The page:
Cost control in construction can make or break your profits. And pricing construction projects right is pivotal to whether your costs overrun or not. Because construction projects often go over budget, and the numbers are staggering. Recent studies reveal that, on average, construction projects exceed their budgets by a minimum of 16%, and sometimes even more. In fact, lenders often suggest adding a 20% extra budget just in case costs exceed expectations.
To put it into perspective, suppose you estimate the project budget to be $10 million. However, as construction progresses, unforeseen challenges, material price fluctuations, and additional requirements arise, resulting in the final cost reaching $12 million. That’s a 20% increase from the initial budget– it’s a significant jump! And remember, this is the average for all projects, not just a one-time occurrence.
You must stay on top of the numbers to succeed in this high-risk, high-stakes, cost-based industry. And that’s why pricing construction jobs in a way that factors in your expenses while maintaining profitability is pivotal.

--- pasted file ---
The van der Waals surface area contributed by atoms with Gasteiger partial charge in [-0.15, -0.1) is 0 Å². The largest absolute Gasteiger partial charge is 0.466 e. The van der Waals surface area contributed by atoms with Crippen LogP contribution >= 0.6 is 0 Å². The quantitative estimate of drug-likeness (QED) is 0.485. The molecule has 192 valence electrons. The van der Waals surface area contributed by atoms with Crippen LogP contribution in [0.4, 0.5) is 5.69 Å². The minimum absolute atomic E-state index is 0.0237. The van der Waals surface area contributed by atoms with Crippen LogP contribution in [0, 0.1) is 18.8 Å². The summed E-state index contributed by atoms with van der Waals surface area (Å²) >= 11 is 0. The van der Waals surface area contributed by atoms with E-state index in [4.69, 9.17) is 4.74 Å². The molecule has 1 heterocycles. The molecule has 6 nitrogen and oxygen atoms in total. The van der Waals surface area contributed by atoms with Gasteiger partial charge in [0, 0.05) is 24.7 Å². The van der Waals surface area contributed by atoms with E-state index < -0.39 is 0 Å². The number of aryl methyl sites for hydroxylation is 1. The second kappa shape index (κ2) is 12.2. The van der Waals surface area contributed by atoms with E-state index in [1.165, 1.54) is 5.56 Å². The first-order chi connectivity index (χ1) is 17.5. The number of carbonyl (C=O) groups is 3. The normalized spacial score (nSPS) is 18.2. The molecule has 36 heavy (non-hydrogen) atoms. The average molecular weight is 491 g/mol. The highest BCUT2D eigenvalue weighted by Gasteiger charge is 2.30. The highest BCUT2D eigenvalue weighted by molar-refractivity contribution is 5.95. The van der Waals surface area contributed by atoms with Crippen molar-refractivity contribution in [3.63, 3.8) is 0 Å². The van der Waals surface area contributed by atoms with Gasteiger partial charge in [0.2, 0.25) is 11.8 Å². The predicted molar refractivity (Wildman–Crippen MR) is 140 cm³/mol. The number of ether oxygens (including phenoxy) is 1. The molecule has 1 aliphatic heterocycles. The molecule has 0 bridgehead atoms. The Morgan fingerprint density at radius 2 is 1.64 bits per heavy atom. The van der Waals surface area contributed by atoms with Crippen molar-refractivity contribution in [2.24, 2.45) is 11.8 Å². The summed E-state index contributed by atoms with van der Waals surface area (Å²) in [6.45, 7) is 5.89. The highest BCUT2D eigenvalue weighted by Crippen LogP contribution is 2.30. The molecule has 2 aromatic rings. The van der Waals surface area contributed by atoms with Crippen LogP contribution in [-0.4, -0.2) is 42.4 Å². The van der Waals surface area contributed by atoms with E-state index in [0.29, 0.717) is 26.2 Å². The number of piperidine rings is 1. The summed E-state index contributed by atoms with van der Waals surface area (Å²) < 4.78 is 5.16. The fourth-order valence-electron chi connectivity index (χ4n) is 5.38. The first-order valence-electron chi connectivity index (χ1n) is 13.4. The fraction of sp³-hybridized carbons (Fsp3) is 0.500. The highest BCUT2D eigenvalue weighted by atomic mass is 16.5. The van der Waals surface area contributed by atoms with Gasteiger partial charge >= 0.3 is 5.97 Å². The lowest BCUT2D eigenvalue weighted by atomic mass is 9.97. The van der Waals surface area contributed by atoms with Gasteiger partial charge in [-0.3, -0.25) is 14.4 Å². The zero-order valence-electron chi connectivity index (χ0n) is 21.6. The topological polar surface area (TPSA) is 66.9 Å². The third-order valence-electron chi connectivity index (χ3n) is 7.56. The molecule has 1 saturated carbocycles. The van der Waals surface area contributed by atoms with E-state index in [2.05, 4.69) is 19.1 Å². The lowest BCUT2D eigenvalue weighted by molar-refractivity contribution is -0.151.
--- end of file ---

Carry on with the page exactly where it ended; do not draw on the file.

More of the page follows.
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How to price construction projects?
To price a construction job, you need to consider two important formulas:
Price = Cost x Markup
To determine the price, you multiply the cost of the project by the markup percentage. The markup represents the additional amount added to the cost to cover overhead, profit, and other indirect expenses.
Net profit = Income – Cost of goods sold – Expenses
Net profit is the income you generate from the project after subtracting the cost of goods sold and expenses. The goods sold include direct costs like labor, materials, equipment, and subcontractor expenses. Expenses encompass other costs not included in the major cost categories.
This is how you calculate the appropriate pricing for your construction job while accounting for both direct costs and overheads.
Let’s dive into the 4 best construction pricing strategies.
4 best practices for pricing construction projects
Successfully pricing construction projects involves finding the balance between competitive pricing and allowing for profitable margins. Here, cost control and pricing construction projects go hand in hand. By effectively managing costs and considering them when setting prices, you can increase your chances of achieving profitability and success in the industry.
- Get accurate quantity takeoffs
- Use the unit pricing method
- Consider margin for profit while pricing construction projects
- Consider competitiveness and value proposition
Get accurate quantity takeoffs